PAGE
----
Gai-jin (ガイジン) Redux

Gai-jin (ガイジン) Redux

- in Features, News and Opinion

Gaijin, pronounced “guy-jin” is a Japanese word meaning “foreigner”.

But it is much more than that.

I lived in Japan 1972-1975 as an Army officer. And I had studied Japanese for four semesters in college to satisfy my language requirements. A solid C-student, I came away with the speaking and reading ability of a Japanese second grader. But I had a good ear for spoken Japanese.

My secretary there, Mrs Minami, who I’ve written about at, was an American-born Japanese who had spent WWII in an internment camp out west. She was a GS-grade secretary, and my anchor as to Japanese ways. We were good friends and exchanged letters into the 90s, long after I left the Army.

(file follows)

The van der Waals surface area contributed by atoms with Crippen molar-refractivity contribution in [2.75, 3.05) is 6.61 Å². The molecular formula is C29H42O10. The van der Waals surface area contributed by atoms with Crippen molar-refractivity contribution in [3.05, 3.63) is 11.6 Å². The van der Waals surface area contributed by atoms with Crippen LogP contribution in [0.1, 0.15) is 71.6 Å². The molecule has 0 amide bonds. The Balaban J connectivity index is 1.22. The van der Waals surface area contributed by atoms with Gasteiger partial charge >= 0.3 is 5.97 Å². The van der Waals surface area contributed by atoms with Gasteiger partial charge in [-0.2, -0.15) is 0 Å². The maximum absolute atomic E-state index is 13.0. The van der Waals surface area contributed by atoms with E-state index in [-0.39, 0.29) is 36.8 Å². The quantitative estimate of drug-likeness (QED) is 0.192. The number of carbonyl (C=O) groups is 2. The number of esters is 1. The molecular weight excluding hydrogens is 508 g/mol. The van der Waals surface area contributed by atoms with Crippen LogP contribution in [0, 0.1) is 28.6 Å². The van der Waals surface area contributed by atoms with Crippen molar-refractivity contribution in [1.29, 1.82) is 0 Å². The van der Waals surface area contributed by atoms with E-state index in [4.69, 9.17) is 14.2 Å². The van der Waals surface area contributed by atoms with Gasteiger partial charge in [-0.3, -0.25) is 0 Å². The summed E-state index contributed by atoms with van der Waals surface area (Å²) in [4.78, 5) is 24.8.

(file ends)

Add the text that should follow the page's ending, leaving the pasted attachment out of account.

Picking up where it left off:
Mrs Minami schooled me about manners in speaking with Japanese, as there were three ways to speak to a person, depending on their rank; someone beneath you, someone your equal, and someone above you. I was eager to learn this, for if I spoke in the honorific to a Japanese man, he would think I was not a mere “gaijin”, which, as every secretary who tried to talk to John Kerry knows, goes nowhere..

Mrs Minami warned me about that word “gaijin” as well as two other terms I had learned in college that were not acceptable in Japan any longer; “Kon-koku-jin” and “Kai-koku-jin”, which were names Japanese had used for Koreans and Chinese during their occupation during World War II. “Never call a Korean, of which there many in Japan, Konkokujin, for it is a great insult” she warned.